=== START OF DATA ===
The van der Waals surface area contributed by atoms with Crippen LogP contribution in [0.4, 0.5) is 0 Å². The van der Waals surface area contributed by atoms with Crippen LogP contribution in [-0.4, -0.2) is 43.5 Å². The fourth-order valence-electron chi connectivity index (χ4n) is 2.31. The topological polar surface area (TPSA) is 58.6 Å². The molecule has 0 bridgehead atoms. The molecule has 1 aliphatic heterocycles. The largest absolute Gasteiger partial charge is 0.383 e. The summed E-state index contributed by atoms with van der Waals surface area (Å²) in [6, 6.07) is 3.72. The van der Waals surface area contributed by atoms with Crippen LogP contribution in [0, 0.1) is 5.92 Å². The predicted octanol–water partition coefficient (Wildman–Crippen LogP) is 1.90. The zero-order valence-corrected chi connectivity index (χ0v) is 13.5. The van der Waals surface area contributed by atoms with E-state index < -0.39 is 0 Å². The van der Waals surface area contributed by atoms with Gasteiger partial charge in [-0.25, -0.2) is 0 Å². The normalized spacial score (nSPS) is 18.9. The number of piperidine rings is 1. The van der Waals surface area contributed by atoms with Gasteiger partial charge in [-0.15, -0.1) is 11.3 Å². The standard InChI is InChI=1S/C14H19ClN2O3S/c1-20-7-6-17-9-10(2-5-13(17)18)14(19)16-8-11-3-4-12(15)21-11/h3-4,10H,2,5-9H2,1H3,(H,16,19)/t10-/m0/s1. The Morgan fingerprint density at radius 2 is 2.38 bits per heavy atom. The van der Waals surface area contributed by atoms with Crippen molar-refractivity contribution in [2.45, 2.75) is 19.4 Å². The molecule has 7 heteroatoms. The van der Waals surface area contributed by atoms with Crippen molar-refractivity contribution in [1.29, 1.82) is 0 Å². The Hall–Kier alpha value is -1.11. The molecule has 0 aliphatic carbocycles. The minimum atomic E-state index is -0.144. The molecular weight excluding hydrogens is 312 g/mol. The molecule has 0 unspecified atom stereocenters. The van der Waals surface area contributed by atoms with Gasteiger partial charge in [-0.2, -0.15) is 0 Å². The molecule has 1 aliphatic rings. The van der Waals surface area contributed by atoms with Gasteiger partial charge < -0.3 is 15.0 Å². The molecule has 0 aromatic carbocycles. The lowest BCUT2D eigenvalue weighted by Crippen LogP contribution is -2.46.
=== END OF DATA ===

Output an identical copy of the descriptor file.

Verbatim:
The van der Waals surface area contributed by atoms with Crippen LogP contribution in [0.4, 0.5) is 0 Å². The van der Waals surface area contributed by atoms with Crippen LogP contribution in [-0.4, -0.2) is 43.5 Å². The fourth-order valence-electron chi connectivity index (χ4n) is 2.31. The topological polar surface area (TPSA) is 58.6 Å². The molecule has 0 bridgehead atoms. The molecule has 1 aliphatic heterocycles. The largest absolute Gasteiger partial charge is 0.383 e. The summed E-state index contributed by atoms with van der Waals surface area (Å²) in [6, 6.07) is 3.72. The van der Waals surface area contributed by atoms with Crippen LogP contribution in [0, 0.1) is 5.92 Å². The predicted octanol–water partition coefficient (Wildman–Crippen LogP) is 1.90. The zero-order valence-corrected chi connectivity index (χ0v) is 13.5. The van der Waals surface area contributed by atoms with E-state index < -0.39 is 0 Å². The van der Waals surface area contributed by atoms with Gasteiger partial charge in [-0.25, -0.2) is 0 Å². The normalized spacial score (nSPS) is 18.9. The number of piperidine rings is 1. The van der Waals surface area contributed by atoms with Gasteiger partial charge in [-0.15, -0.1) is 11.3 Å². The standard InChI is InChI=1S/C14H19ClN2O3S/c1-20-7-6-17-9-10(2-5-13(17)18)14(19)16-8-11-3-4-12(15)21-11/h3-4,10H,2,5-9H2,1H3,(H,16,19)/t10-/m0/s1. The Morgan fingerprint density at radius 2 is 2.38 bits per heavy atom. The van der Waals surface area contributed by atoms with Crippen molar-refractivity contribution in [2.45, 2.75) is 19.4 Å². The molecule has 7 heteroatoms. The van der Waals surface area contributed by atoms with Crippen molar-refractivity contribution in [1.29, 1.82) is 0 Å². The Hall–Kier alpha value is -1.11. The molecule has 0 aliphatic carbocycles. The minimum atomic E-state index is -0.144. The molecular weight excluding hydrogens is 312 g/mol. The molecule has 0 unspecified atom stereocenters. The van der Waals surface area contributed by atoms with Gasteiger partial charge in [-0.2, -0.15) is 0 Å². The molecule has 1 aliphatic rings. The van der Waals surface area contributed by atoms with Gasteiger partial charge < -0.3 is 15.0 Å². The molecule has 0 aromatic carbocycles. The lowest BCUT2D eigenvalue weighted by Crippen LogP contribution is -2.46.